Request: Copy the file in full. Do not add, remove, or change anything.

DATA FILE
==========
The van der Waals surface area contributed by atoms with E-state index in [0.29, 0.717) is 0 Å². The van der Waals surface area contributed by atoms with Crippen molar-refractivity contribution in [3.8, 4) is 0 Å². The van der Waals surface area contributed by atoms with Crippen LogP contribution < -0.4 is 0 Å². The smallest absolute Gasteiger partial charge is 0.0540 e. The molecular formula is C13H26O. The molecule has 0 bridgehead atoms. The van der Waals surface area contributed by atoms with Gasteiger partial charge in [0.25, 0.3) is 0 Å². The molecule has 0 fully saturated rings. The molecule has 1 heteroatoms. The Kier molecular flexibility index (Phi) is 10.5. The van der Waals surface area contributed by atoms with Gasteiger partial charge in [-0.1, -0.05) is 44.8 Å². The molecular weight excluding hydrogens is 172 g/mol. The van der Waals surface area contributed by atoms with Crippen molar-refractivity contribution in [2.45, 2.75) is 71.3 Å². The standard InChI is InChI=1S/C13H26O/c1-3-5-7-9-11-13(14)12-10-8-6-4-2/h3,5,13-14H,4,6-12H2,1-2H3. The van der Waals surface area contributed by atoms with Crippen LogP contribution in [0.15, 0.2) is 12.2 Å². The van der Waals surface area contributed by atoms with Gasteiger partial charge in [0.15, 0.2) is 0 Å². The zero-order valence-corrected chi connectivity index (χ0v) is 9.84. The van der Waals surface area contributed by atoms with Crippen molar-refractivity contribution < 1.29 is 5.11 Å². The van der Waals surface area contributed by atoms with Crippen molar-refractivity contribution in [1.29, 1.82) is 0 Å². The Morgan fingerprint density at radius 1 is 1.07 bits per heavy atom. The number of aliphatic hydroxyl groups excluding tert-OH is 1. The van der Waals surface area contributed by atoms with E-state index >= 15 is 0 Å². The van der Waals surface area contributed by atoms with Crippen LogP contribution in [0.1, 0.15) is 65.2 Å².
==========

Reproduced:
The van der Waals surface area contributed by atoms with E-state index in [0.29, 0.717) is 0 Å². The van der Waals surface area contributed by atoms with Crippen molar-refractivity contribution in [3.8, 4) is 0 Å². The van der Waals surface area contributed by atoms with Crippen LogP contribution < -0.4 is 0 Å². The smallest absolute Gasteiger partial charge is 0.0540 e. The molecular formula is C13H26O. The molecule has 0 bridgehead atoms. The van der Waals surface area contributed by atoms with Gasteiger partial charge in [0.25, 0.3) is 0 Å². The molecule has 0 fully saturated rings. The molecule has 1 heteroatoms. The Kier molecular flexibility index (Phi) is 10.5. The van der Waals surface area contributed by atoms with Gasteiger partial charge in [-0.1, -0.05) is 44.8 Å². The molecular weight excluding hydrogens is 172 g/mol. The van der Waals surface area contributed by atoms with Crippen molar-refractivity contribution in [2.45, 2.75) is 71.3 Å². The standard InChI is InChI=1S/C13H26O/c1-3-5-7-9-11-13(14)12-10-8-6-4-2/h3,5,13-14H,4,6-12H2,1-2H3. The van der Waals surface area contributed by atoms with Crippen LogP contribution in [0.15, 0.2) is 12.2 Å². The van der Waals surface area contributed by atoms with Gasteiger partial charge in [0.15, 0.2) is 0 Å². The zero-order valence-corrected chi connectivity index (χ0v) is 9.84. The van der Waals surface area contributed by atoms with Crippen molar-refractivity contribution < 1.29 is 5.11 Å². The van der Waals surface area contributed by atoms with Crippen molar-refractivity contribution in [1.29, 1.82) is 0 Å². The Morgan fingerprint density at radius 1 is 1.07 bits per heavy atom. The number of aliphatic hydroxyl groups excluding tert-OH is 1. The van der Waals surface area contributed by atoms with E-state index >= 15 is 0 Å². The van der Waals surface area contributed by atoms with Crippen LogP contribution in [0.1, 0.15) is 65.2 Å².